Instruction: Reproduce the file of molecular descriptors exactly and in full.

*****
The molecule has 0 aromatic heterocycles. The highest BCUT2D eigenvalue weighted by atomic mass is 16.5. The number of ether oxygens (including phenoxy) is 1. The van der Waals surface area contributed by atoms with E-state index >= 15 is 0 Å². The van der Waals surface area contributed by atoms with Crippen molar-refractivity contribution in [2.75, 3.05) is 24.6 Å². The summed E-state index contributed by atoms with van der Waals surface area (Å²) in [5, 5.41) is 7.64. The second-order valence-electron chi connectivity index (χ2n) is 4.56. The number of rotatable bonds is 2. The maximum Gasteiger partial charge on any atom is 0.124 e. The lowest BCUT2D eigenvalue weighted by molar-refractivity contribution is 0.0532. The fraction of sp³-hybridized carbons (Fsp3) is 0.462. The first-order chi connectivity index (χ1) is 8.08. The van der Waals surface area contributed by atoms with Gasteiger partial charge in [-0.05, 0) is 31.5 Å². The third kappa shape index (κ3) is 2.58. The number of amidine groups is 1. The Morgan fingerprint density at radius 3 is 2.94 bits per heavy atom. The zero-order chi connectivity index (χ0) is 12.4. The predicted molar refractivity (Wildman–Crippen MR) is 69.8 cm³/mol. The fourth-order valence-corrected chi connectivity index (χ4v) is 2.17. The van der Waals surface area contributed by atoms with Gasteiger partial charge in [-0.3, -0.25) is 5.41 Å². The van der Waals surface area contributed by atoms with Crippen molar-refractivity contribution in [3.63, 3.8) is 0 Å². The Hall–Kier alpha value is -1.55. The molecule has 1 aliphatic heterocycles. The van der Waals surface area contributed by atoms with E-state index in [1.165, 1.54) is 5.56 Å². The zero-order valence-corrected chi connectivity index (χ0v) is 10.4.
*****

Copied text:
The molecule has 0 aromatic heterocycles. The highest BCUT2D eigenvalue weighted by atomic mass is 16.5. The number of ether oxygens (including phenoxy) is 1. The van der Waals surface area contributed by atoms with E-state index >= 15 is 0 Å². The van der Waals surface area contributed by atoms with Crippen molar-refractivity contribution in [2.75, 3.05) is 24.6 Å². The summed E-state index contributed by atoms with van der Waals surface area (Å²) in [5, 5.41) is 7.64. The second-order valence-electron chi connectivity index (χ2n) is 4.56. The number of rotatable bonds is 2. The maximum Gasteiger partial charge on any atom is 0.124 e. The lowest BCUT2D eigenvalue weighted by molar-refractivity contribution is 0.0532. The fraction of sp³-hybridized carbons (Fsp3) is 0.462. The first-order chi connectivity index (χ1) is 8.08. The van der Waals surface area contributed by atoms with Gasteiger partial charge in [-0.05, 0) is 31.5 Å². The third kappa shape index (κ3) is 2.58. The number of amidine groups is 1. The Morgan fingerprint density at radius 3 is 2.94 bits per heavy atom. The zero-order chi connectivity index (χ0) is 12.4. The predicted molar refractivity (Wildman–Crippen MR) is 69.8 cm³/mol. The fourth-order valence-corrected chi connectivity index (χ4v) is 2.17. The van der Waals surface area contributed by atoms with Gasteiger partial charge in [-0.3, -0.25) is 5.41 Å². The van der Waals surface area contributed by atoms with Crippen molar-refractivity contribution in [3.63, 3.8) is 0 Å². The Hall–Kier alpha value is -1.55. The molecule has 1 aliphatic heterocycles. The van der Waals surface area contributed by atoms with E-state index in [1.165, 1.54) is 5.56 Å². The zero-order valence-corrected chi connectivity index (χ0v) is 10.4.